Selenium wait is a way to pause the execution of your script until a certain condition is met. This can be useful if you need to wait for an element to appear on the page or for a page to fully load before interacting with it. There are three types of waits in Selenium: implicit, explicit, and fluent.
Selenium webdriver wait using pageLoadTimeout :
This is the maximum time selenium waits for a page to load successfully on a browser. If the page takes more than this time, it will throw a Timeout Exception.
In the above code, pageLoadTimeout() method is accepting two arguments, one is waiting time and in another, we are specifying the Time Unit.
Here the selenium WebDriver instance will wait a maximum of 90 seconds for a web page to load. If it is loaded before the specified wait time, the execution will move to the next line of the script. If it doesn’t get loaded in 90 seconds it will throw the Timeout Exception.
Selenium webdriver wait using implicit Waits:
Implicit waits are the easiest to use and the most common type of wait. When you set an implicit wait, it will tell Selenium to poll the DOM for a certain amount of time when trying to find an element or elements if they are not immediately available. The default setting for implicit wait is 0 seconds, which means that Selenium will not wait at all before throwing an exception if it cannot find the element.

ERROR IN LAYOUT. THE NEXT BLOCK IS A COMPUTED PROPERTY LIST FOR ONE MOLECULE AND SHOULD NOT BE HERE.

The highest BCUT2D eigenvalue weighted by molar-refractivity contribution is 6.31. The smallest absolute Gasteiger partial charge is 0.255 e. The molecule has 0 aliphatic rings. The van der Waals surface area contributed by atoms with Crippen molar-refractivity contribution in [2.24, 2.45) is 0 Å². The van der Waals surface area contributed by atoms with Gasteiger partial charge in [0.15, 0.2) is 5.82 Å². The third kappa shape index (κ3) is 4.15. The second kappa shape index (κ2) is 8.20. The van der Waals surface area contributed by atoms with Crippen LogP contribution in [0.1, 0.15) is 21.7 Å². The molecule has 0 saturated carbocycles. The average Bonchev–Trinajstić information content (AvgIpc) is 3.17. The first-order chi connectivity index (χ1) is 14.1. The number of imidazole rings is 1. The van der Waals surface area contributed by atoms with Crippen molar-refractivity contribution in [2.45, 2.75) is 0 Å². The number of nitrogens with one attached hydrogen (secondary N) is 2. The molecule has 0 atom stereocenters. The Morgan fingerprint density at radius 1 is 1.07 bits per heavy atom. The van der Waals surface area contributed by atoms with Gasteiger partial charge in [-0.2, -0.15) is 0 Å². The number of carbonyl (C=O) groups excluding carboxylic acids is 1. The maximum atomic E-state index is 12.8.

To set an implicit wait in selenium , you can use the driver.manage().timeouts().implicitlyWait(time, TimeUnit.SECONDS) method.
Selenium webdriver wait using explicit waits:
Explicit Waits: Explicit waits are more flexible than implicit waits because they allow you to specify the exact condition that you want Selenium to wait for. For example, you can use an explicit wait to wait for an element to become clickable or to wait for an element's text to change.
To use an explicit wait in selenium , you will need to use the WebDriverWait class and the ExpectedConditions class.
Here is an example of how to use an explicit wait in Selenium:
WebDriverWait wait = new WebDriverWait(driver, 10);
WebElement element = wait.until(ExpectedConditions.elementToBeClickable(By.id("someElementId")));
This will wait for up to 10 seconds for the element with the ID "someElementId" to become clickable before proceeding with the script. If the element does not become clickable within 10 seconds, a TimeoutException will be thrown.
Selenium webdriver wait using fluent waits:
Fluent wait in selenium are similar to explicit waits, but they allow you to specify the frequency at which Selenium should check the condition and the maximum amount of time that the script should wait. Fluent waits are useful if you are dealing with elements that may take a variable amount of time to load. To use a fluent wait, you will need to use the FluentWait class.